Women's Health and Fertility Branch, Division of Reproductive Health, National Center for Chronic Disease Prevention and Health Promotion, US Centers for Disease Control and Prevention, Atlanta, GA 30341, USA. APenmanAguilar@cdc.gov
Am J Obstet Gynecol. 2011 Jun;204(6 Suppl 1):S46-53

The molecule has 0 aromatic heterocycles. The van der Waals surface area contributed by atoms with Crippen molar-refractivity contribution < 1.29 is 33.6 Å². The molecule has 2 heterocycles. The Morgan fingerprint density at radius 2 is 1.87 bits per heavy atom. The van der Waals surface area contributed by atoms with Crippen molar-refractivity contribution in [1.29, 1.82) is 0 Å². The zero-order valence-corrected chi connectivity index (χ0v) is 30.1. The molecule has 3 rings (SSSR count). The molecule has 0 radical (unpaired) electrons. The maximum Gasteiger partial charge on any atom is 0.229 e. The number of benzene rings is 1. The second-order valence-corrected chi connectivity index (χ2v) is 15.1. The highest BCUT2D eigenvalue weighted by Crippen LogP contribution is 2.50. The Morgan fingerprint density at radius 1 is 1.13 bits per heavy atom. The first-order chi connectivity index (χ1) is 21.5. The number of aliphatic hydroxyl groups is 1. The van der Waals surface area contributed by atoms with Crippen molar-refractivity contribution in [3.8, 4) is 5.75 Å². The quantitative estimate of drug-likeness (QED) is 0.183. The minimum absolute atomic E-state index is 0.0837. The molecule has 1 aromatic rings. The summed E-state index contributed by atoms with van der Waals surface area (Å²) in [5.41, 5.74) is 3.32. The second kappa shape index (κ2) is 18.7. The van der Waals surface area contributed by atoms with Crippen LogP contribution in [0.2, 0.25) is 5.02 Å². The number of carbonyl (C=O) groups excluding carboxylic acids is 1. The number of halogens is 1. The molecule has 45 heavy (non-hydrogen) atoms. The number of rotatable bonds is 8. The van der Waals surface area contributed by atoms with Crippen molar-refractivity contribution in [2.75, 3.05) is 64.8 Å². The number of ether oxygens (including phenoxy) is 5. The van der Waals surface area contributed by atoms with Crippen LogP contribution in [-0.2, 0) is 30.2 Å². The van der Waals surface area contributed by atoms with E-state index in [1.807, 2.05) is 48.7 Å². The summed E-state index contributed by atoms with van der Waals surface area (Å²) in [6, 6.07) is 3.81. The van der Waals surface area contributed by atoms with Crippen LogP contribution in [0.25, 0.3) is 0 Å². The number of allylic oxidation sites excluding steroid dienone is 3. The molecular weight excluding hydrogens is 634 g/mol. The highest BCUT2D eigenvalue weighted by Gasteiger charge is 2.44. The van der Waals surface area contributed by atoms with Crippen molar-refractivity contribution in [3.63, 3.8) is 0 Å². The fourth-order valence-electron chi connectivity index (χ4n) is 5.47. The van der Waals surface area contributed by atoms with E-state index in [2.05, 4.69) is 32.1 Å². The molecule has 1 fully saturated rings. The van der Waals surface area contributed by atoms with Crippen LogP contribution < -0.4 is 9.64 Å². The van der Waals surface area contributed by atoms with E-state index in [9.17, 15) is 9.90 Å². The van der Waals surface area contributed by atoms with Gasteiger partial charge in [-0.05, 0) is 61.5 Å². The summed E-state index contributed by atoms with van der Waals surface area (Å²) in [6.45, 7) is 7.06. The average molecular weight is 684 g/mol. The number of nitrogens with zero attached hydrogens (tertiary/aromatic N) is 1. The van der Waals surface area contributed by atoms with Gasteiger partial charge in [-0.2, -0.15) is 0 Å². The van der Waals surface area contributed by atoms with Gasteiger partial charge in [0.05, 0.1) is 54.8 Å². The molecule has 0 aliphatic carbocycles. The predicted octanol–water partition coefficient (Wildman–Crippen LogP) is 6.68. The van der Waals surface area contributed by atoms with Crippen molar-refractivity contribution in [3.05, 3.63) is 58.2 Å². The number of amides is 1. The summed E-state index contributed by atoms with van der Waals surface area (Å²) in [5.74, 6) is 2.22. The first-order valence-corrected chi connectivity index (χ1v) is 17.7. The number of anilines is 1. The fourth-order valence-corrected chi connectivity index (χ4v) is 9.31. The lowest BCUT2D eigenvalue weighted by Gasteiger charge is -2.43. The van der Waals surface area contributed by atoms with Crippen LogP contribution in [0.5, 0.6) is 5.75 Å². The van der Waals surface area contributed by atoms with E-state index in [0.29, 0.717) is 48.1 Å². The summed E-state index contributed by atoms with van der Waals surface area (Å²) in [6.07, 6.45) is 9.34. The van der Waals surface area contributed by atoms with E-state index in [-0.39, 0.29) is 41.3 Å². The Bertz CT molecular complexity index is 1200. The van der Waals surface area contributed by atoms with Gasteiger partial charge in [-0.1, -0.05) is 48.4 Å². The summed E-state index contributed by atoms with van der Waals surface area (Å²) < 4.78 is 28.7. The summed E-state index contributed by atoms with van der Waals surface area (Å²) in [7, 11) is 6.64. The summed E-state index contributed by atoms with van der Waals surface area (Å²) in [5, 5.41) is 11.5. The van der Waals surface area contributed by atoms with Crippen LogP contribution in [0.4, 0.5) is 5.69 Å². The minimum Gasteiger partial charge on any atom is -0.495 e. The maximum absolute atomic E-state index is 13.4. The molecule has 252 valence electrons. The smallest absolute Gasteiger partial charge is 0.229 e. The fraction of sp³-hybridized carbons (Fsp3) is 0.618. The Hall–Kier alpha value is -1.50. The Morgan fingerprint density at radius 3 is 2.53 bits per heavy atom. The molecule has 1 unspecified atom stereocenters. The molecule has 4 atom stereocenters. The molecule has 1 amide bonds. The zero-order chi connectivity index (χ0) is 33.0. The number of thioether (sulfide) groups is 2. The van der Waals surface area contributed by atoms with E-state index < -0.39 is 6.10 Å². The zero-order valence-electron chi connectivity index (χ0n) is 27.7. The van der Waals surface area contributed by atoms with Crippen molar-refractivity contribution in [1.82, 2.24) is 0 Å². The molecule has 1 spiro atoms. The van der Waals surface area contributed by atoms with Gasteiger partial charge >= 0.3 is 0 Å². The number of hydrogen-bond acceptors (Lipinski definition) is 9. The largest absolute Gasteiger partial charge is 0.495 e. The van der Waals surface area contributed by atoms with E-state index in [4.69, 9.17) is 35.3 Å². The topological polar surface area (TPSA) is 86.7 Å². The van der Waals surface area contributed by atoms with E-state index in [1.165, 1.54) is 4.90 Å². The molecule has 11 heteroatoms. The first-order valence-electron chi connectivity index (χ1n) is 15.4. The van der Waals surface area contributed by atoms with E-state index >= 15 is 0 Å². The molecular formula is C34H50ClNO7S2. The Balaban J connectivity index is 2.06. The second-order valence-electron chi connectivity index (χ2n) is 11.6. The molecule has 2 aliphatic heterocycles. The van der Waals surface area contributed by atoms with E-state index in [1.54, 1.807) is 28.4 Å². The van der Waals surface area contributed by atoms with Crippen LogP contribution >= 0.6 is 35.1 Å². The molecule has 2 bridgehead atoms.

Pregnant women and American Indian and Alaska Native people are at elevated risk of severe disease and mortality from 2009 pandemic influenza A/H1N1. We validated an electronic health record-based algorithm used by Indian Health Service to identify pregnant women in near real-time surveillance of pandemic influenza A/H1N1. We randomly selected a stratified sample of 515 patients at 3 Indian Health Service-funded hospitals with varied characteristics. With comprehensive review of patients' electronic health records as the gold standard, we calculated the positive predictive value and sensitivity of the pregnancy algorithm. The sensitivity of the algorithm at individual hospitals ranged from 94.1-96.0%. Positive predictive value ranged from 94.4-98.3%. Despite differences among hospitals on key characteristics, the pregnancy algorithm performed nearly equivalently with high positive predictive value and sensitivity at all facilities. It may prove helpful for surveillance during future epidemics and for targeting interventions for pregnant women and infants.